The CRISPR/Cas9 system and related RNA-guided endonucleases can introduce double-strand breaks (DSBs) at specific sites in the genome, allowing the generation of targeted mutations in one or more genes as well as more complex genomic rearrangements. Modifications of the canonical CRISPR/Cas9 system from Streptococcus pyogenes and the introduction of related systems from other bacteria have increased the diversity of genomic sites that can be targeted, providing greater control over the resolution of DSBs, the targeting efficiency (frequency of on-target mutations), the targeting accuracy (likelihood of off-target mutations) and the type of mutations that are induced. Although much is now known about the principles of CRISPR/Cas9 genome editing, the likelihood of different outcomes is species-dependent and there have been few comparative studies looking at the basis of such diversity. Here we critically analyse the activity of CRISPR/Cas9 and related systems in different plant species and compare the outcomes in animals and microbes to draw broad conclusions about the design principles required for effective genome editing in different organisms. These principles will be important for the commercial development of crops, farm animals, animal disease models and novel microbial strains using CRISPR/Cas9 and other genome-editing tools.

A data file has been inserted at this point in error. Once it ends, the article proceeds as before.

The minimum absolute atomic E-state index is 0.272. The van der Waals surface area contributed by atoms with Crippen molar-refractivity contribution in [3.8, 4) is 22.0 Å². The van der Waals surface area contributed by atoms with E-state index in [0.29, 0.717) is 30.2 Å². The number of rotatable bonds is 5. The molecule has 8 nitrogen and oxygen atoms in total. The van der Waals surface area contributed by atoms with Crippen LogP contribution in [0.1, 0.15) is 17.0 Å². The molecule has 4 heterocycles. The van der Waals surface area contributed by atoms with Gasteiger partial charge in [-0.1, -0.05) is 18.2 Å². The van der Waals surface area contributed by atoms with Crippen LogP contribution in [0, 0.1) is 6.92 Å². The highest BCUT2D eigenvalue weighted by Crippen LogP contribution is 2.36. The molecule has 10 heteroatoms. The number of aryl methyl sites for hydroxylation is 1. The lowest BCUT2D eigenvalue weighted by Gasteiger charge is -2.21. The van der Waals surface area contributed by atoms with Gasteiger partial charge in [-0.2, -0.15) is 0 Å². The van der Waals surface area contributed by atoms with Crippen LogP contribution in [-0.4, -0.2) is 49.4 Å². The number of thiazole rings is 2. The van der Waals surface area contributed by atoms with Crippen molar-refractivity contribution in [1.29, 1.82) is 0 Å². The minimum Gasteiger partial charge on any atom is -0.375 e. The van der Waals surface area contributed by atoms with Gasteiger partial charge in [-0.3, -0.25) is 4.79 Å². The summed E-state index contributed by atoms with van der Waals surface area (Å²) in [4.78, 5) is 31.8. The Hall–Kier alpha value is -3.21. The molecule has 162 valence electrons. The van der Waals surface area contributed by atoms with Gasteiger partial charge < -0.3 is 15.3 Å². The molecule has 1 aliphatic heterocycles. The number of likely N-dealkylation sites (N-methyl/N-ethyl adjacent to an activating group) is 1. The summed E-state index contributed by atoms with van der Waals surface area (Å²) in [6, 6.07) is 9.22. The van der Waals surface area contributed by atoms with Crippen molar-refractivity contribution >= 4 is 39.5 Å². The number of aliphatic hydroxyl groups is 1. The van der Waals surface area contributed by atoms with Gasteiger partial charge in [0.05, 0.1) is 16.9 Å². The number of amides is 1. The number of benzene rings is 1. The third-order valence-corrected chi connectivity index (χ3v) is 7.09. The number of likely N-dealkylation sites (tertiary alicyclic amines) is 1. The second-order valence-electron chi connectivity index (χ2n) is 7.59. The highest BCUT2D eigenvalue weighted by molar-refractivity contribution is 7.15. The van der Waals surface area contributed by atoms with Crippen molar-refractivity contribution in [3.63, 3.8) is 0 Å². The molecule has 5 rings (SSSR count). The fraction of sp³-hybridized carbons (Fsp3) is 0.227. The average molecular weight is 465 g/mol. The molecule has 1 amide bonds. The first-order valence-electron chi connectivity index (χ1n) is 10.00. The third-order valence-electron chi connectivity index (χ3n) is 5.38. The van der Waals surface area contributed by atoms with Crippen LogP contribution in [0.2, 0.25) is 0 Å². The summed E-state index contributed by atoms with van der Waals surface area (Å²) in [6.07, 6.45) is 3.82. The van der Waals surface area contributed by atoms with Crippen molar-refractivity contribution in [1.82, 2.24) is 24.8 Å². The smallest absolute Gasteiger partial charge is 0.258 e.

|Publication status||Published - 2016|